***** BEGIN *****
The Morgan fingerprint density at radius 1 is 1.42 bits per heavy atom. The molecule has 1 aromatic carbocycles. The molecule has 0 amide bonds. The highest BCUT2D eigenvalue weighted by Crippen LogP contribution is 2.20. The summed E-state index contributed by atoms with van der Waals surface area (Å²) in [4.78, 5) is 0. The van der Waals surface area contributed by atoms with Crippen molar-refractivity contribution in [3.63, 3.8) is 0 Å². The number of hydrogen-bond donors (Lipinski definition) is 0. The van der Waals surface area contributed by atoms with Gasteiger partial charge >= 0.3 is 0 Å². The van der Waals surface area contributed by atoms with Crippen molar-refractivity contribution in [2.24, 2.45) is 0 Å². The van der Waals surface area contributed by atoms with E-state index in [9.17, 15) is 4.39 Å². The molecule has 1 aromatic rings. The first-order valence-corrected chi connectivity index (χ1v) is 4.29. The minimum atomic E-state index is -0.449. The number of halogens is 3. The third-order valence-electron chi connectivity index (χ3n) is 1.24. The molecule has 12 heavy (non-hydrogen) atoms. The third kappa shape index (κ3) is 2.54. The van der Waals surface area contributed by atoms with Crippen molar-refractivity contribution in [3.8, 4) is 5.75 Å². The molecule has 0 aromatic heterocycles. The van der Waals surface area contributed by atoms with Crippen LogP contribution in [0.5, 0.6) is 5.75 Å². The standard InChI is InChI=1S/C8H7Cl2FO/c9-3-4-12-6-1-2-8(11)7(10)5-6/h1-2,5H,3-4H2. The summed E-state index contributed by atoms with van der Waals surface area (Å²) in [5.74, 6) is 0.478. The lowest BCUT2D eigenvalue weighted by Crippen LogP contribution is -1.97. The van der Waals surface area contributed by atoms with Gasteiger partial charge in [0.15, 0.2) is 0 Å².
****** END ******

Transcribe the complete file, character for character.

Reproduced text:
The Morgan fingerprint density at radius 1 is 1.42 bits per heavy atom. The molecule has 1 aromatic carbocycles. The molecule has 0 amide bonds. The highest BCUT2D eigenvalue weighted by Crippen LogP contribution is 2.20. The summed E-state index contributed by atoms with van der Waals surface area (Å²) in [4.78, 5) is 0. The van der Waals surface area contributed by atoms with Crippen molar-refractivity contribution in [3.63, 3.8) is 0 Å². The number of hydrogen-bond donors (Lipinski definition) is 0. The van der Waals surface area contributed by atoms with Gasteiger partial charge >= 0.3 is 0 Å². The van der Waals surface area contributed by atoms with Crippen molar-refractivity contribution in [2.24, 2.45) is 0 Å². The van der Waals surface area contributed by atoms with E-state index in [9.17, 15) is 4.39 Å². The molecule has 1 aromatic rings. The first-order valence-corrected chi connectivity index (χ1v) is 4.29. The minimum atomic E-state index is -0.449. The number of halogens is 3. The third-order valence-electron chi connectivity index (χ3n) is 1.24. The molecule has 12 heavy (non-hydrogen) atoms. The third kappa shape index (κ3) is 2.54. The van der Waals surface area contributed by atoms with Crippen molar-refractivity contribution in [3.8, 4) is 5.75 Å². The molecule has 0 aromatic heterocycles. The van der Waals surface area contributed by atoms with Crippen LogP contribution in [0.5, 0.6) is 5.75 Å². The standard InChI is InChI=1S/C8H7Cl2FO/c9-3-4-12-6-1-2-8(11)7(10)5-6/h1-2,5H,3-4H2. The summed E-state index contributed by atoms with van der Waals surface area (Å²) in [5.74, 6) is 0.478. The lowest BCUT2D eigenvalue weighted by Crippen LogP contribution is -1.97. The van der Waals surface area contributed by atoms with Gasteiger partial charge in [0.15, 0.2) is 0 Å².